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Ahalya Satkunaratnam | September 21, 2014

Ahalya Satkunaratnam reflects on how the stories of elders in the website, Iam.lk assist in complicating identity in Sri Lanka and how this site provides a discussion of national history and personal belonging that circumvents hostility that often accompanies web-based discussions of identity, the nation and the war.

Noor Hasan | September 21, 2014

Sajda

On the morning of my sixth or seventh Eid,
My mother dressed me in white Pakistani robes,

Holding my hand gently
As we walked through the bright wooden gates
Of the Islamic Community Center by our house.
I had not yet learned how to pray.

But my mother taught me how to bow in sajda,
The devotion of pressing one’s forehead
To the ground to feel smaller than God
has made you,
to feel as grounded
as feet.

As I lifted my forehead
from the carpeted floor of the mosque,

Recent Articles

How can an event be at once ordinary and extraordinary, simultaneously decisive and indecisive?  The victory of Narendra Modi and the Bharatiya Janata Party (BJP) in the Indian parliamentary elections of 2014 is indeed a watershed moment; for the first time in the history of independent India, it will be ruled exclusively by a Hindu supremacist party. And yet, a careful look at the way the Modi/BJP campaign produced this victory yields a picture that can only be characterized as simultaneously ordinary and extraordinary, decisive and indecisive.

In 2006 and 2007, I spent several months in Ahmedabad while on a fellowship from my university in the US. During my time in Ahmedabad, I interacted with the mostly-Hindu NGO staff where I was based, residents of the largely Hindu shantytown where the NGO was working, and professors at Gujarat University. Less than five years had passed since the city had gone through its nightmare: vicious riots involving saffron-clad men entering urban neighborhoods and brutalizing, gang-raping, and burning other human beings. Some 1,500 Muslims were killed.

This issue on Policing Sex explores the wider context of the criminalization of homosexuality in India, as well as visions put forth to challenge heterosexism, the police state, and misogyny. 

Leah Lakshmi Piepzna-Samarasinha's poems evoke borders of bodies and nation.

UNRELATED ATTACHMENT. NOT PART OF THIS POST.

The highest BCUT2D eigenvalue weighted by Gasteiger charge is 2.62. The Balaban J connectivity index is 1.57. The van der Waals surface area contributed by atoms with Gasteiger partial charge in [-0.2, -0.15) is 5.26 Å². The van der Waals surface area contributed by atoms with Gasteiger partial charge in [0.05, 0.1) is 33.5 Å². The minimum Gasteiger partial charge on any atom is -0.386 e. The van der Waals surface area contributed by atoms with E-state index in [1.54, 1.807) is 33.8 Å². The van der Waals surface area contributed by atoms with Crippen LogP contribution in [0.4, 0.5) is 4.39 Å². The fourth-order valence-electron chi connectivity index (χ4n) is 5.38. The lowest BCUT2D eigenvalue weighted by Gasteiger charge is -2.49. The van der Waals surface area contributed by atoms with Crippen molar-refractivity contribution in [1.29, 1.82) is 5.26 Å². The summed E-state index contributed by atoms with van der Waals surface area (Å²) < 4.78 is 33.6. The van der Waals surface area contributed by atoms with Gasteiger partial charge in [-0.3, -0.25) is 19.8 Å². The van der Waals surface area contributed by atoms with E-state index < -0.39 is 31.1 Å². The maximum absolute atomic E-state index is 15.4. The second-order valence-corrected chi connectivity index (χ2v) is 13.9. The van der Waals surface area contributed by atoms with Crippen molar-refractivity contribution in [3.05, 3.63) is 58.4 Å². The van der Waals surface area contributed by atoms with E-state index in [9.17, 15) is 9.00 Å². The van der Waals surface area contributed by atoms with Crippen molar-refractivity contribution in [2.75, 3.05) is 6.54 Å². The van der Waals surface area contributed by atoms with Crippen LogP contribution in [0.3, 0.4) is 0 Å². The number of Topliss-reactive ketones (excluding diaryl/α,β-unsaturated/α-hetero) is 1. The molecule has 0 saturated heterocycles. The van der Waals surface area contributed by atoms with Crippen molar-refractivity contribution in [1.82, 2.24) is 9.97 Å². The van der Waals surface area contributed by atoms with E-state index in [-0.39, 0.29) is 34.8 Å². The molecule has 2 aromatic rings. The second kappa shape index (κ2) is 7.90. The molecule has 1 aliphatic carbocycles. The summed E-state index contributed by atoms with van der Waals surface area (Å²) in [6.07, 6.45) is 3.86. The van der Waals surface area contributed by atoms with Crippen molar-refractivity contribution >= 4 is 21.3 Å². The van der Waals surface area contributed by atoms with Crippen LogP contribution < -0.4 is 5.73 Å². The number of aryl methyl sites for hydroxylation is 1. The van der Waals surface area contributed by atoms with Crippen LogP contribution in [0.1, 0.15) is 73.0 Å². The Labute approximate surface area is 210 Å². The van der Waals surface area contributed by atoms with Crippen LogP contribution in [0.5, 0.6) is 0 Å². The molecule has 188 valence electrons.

Sabelo Narasimhan reflects on this year's Gay Pride parade in Bombay, India. In the wake of the recent judgement criminalizing homosexuality, the images in this photoessay reveal the unbounded spirit of rebellion and resistance of the community.

Radio Samar

Tracks Back Home
Naazneen Diwan, Taz Ahmed

Live reading of poem developed for the South Asians for Justice event "Gujarat Genocide and US Solidarity" in Los Angeles, April 2012

History of Communalism in India
Yasmin Qureshi

History and context of how communalism grew in India (part of SAJ-LA's Gujarat Genocide event)

Zohra Saed | Oct 23, 2013

This fragmented, musical novel breaks the prettiness of memory, brings irreverent humor where it should, shows the crisscross of ethnic neighborhoods in New York City, and celebrates love in the midst of violence. 

Cartoon

Khalil Bendib

Visit Our Friends

South Asian Progressive Action Collective (SAPAC) Chicago-based collective takes up progressive issues pertinent to South Asia and the Diaspora through direct action, creative expression, and discussion.

Ghadar is a forum for Left debate and dialogue through reports on political activism on the ground in South Asia and the diaspora.

Radiostan A Chicago-based monthly radio program that brings you the pulse of desi culture, featuring interviews, performances and discussions with the people who influence the South Asian American community.

Random Five from the Archive

Shahnaz Habib | Issue 24: Untitled (9/26/2006)

"The authors in Voices of Resistance: Muslim Women on War, Faith and Sexuality resist the temptation to simplify Muslimness into one kind—whether geographically, sexually, spiritually or in terms of the many nuances of the Great Veil Debate. Instead, "Iqra" commands the book—"read" the many, the multi-faceted, and the defiant voices of Muslim women. "

Jan 28, 2011
Amna Akbar

Representative Peter King’s (R-NY) first hearing on the radicalization of American Muslim communities exemplified the right wing’s ongoing commitment to constructing the idea of a radical, threatening Islam.  The hearing also exposed what is, at best, liberal acquiescence, and, at worst, liberal partnership in that dangerous agenda.   Most profoundly, the hearing made clear the extent to which the war on terror has robbed public discourse of any meaningful vocabulary for contesting the universe in which Islam poses legitimate concern for the American public.

May 31, 2011
Ali Mir | Issue 19: Relief in a Time of Crisis (1/24/2005)

The good mutants work in spaces servicing the global economy. The bad ones want to destroy freedom, democracy, free markets. New mutations are arising in the politics of fear and the War on Terror.

Jan 28, 2011
Junaid Rana | Issue 15: Dogmas of War (//)

The Position of Muslims in the UK and the US

Jan 28, 2011